By Russell Hall
Music and Musicians
Two years ago Donald Fagen decided to wipe the slate clean. His first three solo albums –1982’s The Nightfly, 1993’sKamakiriad and 2006’s Morph the Cat –had been tied together by unified themes, based on stages of Fagen’s life. For his new record, Sunken Condos, Fagen cast aside such constraints. “Those first three albums, which appeared at roughly 10-year intervals, ended up being a trilogy more or less,” he explains. “I’m done with that now. I felt freed up this time because the new songs didn’t have to refer to earlier material.”
Fagen has earned the right to go in any direction he pleases. As co-founder of Steely Dan, his jazz-infused efforts with musical partner Walter Becker constitute some of the most sophisticated to scale the pop charts. The duo’s decade-long run in the ’70s and early ’80s includes such hits as “Reelin’ in the Years,” “Rikki Don’t Lose That Number,” “Hey Nineteen” and “Peg.”
In 1981 Fagen and Becker disbanded and embarked on solo careers, but they reunited in 2000 with Two Against Nature, which earned four Grammys. Three years later, Everything Must Go was released to less fanfare — but there have been no albums since. “Walter and I haven’t been able to come together on a bunch of songs lately,” explains Fagen. “But we still talk about recording.”
For Sunken Condos, Fagen recruited a team of ace musicians that included much of his touring band, including Michael Leonhart, who co-produced. Superior musicianship, intricate arrangements and insightful wit abound, all tethered to sharp funk grooves. With typical irony, Fagen chose an album title that contrasts with the upbeat sound.
“It’s a play on a Debussy piece called ‘The Sunken Cathedral,’” he says. Fagen revealed his thoughts on the new album, his creative process and his least favorite Steely Dan tune.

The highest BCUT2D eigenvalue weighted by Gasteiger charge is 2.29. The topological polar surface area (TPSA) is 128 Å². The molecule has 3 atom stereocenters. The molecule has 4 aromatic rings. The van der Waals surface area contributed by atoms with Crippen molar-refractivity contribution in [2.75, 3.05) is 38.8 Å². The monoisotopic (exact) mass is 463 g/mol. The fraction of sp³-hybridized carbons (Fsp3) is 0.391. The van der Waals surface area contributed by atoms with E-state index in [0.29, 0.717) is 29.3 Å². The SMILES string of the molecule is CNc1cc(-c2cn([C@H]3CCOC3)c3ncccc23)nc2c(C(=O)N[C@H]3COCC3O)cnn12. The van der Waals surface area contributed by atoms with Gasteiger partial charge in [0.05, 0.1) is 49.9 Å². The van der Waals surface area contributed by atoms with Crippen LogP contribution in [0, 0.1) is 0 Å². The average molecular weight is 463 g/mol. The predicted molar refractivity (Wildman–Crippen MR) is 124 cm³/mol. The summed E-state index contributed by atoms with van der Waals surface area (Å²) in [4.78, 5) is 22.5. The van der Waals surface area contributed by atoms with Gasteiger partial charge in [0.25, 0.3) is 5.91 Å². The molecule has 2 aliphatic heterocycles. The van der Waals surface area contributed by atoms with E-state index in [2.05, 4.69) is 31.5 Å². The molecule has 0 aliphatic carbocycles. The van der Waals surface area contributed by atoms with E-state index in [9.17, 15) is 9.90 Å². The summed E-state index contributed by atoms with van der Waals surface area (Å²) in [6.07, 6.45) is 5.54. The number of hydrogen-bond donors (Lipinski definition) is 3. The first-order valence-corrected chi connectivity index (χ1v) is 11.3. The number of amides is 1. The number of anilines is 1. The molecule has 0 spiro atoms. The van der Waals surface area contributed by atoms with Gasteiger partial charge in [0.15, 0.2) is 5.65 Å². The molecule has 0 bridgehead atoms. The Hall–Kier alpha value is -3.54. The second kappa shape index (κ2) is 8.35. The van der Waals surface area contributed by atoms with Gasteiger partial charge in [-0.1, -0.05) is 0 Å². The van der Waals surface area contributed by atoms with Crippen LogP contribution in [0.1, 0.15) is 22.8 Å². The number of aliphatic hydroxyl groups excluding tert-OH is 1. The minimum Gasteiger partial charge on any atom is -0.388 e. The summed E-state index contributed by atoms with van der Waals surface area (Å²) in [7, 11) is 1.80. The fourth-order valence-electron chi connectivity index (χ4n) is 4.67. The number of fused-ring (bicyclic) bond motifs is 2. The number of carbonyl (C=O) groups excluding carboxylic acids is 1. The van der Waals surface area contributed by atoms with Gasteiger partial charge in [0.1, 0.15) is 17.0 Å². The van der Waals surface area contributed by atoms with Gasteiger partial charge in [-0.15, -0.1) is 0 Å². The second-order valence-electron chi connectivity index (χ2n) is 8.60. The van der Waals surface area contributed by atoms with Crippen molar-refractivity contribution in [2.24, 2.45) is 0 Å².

Did you have a concept in mind for the new album?
Not as much as with Kamakiriad. There, I was truly following a concept. This time I tried to do the opposite. I was trying to write freestanding songs, and free myself from the autobiographical thing. Even when they all started having a certain character, I didn’t try to match them up. But I do like to get 50 minutes of music that’s a good blend. Once I had 50 minutes of music I felt was worth recording, I said, “Let’s do it.”
Did you want a consistent style?
I wanted everything to have a good groove. Although it isn’t dance music, I wanted the songs to have a dance feel. I like albums that have a top-end groove that makes my body feel good. When I arranged the songs, I purposely built that in, no matter what the subject matter was. Sometimes there’s an irony you can achieve by balancing the groove and lyric, by creating tension between them. “I’m Not the Same Without You” is a good example. That song sounds festive but the lyrics are pretty dark.
Did you give the players freedom?
I generally don’t give the players instruction, initially. It’s more about casting the right person, like a movie. I try to hire musicians who already know what to do. You risk stifling someone if you give too much direction. They get nervous and start thinking too much. You don’t want to frighten anybody. Problems sometimes arise when people do six or seven takes, where they’ve got most of it but you need a little more. People get tired. You have to know when to give them a break, even when they’re saying, “Let me do one more.” You say, “No, just stop. Come over here and have some coffee.” Then they’ll go back and nail it.
How do you know when to do that?